Until Dawn’s breakout success has spawned all sorts of spin-offs, none really capturing the essence of the original teen slasher. The Inpatient continues this trend with a straight-faced, narrative-based PlayStation VR experience set in the 1950s. You play as a patient sectioned in Blackwood Sanatorium during its final days of operation, and your task is to escape when things inevitably go awry.
The game follows in the footsteps of other “interactive horrors” like the infamous P.T. or Layers of Fear, serving up a small but tactile world that’s constantly reinventing itself to leave you on edge. Unlike rails-shooter Until Dawn: Rush of Blood, this is more about story than action, and the dialogue decisions from the main game play a big part in the plot development.
In fact, while it will only take you about two hours to see the story through, developer Supermassive Games has packed this fear-fest with replay value. We’ve played through the campaign twice, and while the through-line remains roughly the same, we’ve seen the gender of characters change based upon our decisions. Looking at the Trophy list, there’s a healthy number of permutations to this plot.
The problem is that the title fails to keep the butt-clenching tension alive throughout the entirety of the adventure. The opening hour is unnerving, and while the studio’s penchant for random jump scares will leave you cursing the firm under your breath, it means that you're always on the edge of your seat. But the push towards the finale is flat in comparison, and it feels quite rushed.
Moreover, the story doesn’t really come together in a convincing manner. The title relies on blackouts and hallucinations in order to convey the plight of your character, but it means that it’s hard to follow. You’ll find Memories around the mental asylum that fill in some of the blanks, but while there’s some cool character development in these, none of it really feels fleshed out.
This is a huge problem, because (depending upon your decisions) you’re going to see supporting characters drop like flies. But while the deaths are appropriately grisly, it’s hard to really care about these people when you don’t know who they are. While the same criticism could be levelled at the main game, Until Dawn almost adopted a parody approach, where The Inpatient is awkwardly serious.
Moreover, none of the outcomes that we’ve seen feel particularly fulfilling either. There’s one neat finale that attaches the narrative to the original story, but the others have been anticlimactic thus far. We should stress that we haven’t experienced every possible permutation at the time of typing, but if you need to follow a particular path to get a satisfying conclusion then it almost defeats the purpose of the game.
It’s a shame that the narrative never really comes together because there’s a lot to like about this as a virtual reality experience. Visually, you really get a sense that developers are beginning to grasp what’s possible with PlayStation VR, as the Blackwood Sanatorium is tremendously immersive. The 1950s setting is particularly powerful, with period appropriate music and props creating a real sense of place.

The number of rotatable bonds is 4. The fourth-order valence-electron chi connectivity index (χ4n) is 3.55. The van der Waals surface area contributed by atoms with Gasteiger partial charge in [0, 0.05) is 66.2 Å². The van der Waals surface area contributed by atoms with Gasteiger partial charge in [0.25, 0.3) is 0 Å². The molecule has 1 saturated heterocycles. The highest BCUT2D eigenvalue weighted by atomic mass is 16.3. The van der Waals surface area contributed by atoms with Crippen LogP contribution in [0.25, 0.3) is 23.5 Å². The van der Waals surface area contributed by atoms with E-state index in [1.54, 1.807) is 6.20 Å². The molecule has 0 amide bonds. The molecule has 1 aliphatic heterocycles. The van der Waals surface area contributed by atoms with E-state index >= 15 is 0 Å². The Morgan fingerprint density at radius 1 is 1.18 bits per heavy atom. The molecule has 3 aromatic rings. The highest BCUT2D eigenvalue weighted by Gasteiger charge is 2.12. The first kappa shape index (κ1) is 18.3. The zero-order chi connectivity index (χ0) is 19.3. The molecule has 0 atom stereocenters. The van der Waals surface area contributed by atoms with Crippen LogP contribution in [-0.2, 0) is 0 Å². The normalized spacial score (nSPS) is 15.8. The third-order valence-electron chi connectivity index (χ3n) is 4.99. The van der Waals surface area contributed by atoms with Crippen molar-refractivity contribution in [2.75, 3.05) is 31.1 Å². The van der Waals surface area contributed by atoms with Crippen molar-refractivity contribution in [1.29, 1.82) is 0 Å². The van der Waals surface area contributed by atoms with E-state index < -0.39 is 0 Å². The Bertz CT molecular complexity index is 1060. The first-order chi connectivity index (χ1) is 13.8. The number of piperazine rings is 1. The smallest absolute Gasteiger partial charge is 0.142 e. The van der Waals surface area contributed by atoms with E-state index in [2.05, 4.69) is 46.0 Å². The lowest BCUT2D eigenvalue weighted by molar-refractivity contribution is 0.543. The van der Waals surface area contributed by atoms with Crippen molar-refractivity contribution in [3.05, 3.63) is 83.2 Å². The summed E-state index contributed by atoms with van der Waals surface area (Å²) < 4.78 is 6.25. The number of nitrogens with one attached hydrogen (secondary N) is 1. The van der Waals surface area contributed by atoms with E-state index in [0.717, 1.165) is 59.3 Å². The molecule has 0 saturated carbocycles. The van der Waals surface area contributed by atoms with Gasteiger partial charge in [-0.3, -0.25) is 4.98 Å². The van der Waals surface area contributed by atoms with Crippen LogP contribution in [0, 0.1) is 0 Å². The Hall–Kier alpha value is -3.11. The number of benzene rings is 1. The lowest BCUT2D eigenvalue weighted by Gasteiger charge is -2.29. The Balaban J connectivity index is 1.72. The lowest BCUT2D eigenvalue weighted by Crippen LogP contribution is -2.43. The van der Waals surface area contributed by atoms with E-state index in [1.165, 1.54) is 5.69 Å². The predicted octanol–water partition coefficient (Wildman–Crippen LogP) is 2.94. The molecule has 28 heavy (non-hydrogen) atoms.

The game also leverages the medium effectively in a variety of compelling ways. While proportions are problematic (supporting cast characters look like giants, and even your hands look like they’ve been outfitted with novelty foam overlays), it’s hard not to feel a connection to the fictional game world when someone reaches out to touch you on the shoulder – or stick a needle in your knee.
There’s also some pretty clever use of the PlayStation Move wands. With each glowing stick operating each hand independently, the game uses rumble to replicate the feeling of touch when you come into contact with an object in the world. This means that, if you reach out to pick up a book for example, the controller will gently vibrate to convey the contact. Hammer against your asylum door and you’ll feel much stronger rumble as your hands collide, making the virtual world feel surprisingly tactile.
You can use the DualShock 4 if you prefer, but you lose a lot of interactivity. Practically everything in the game world can be picked up and examined with the Move wands, while the standard controller strips away a lot of this functionality. Without analogue sticks there’s a learning curve to movement with the motion controllers, but it’s easy to adjust to and the slow pace of the title accommodates the setup well.
One other nifty feature is the inclusion of voice commands. While you’re able to select dialogue options purely by looking at the answers you want to give, you are able to speak your responses aloud if you want that added immersion. We found this functionality to work flawlessly, though your mileage may vary depending upon the environment you’re playing in; too much background noise will probably confuse the technology.
The Inpatient’s strong opening is undone by a rushed finale, and while the various plot permutations add replayability, they come at the cost of a fulfilling narrative. As a PlayStation VR experience, this is a fine-looking spook-'em-up with some neat innovations that help create a tactile world, but the story is far too fragmented and, frankly, flat to do justice to the universe it’s inspired by.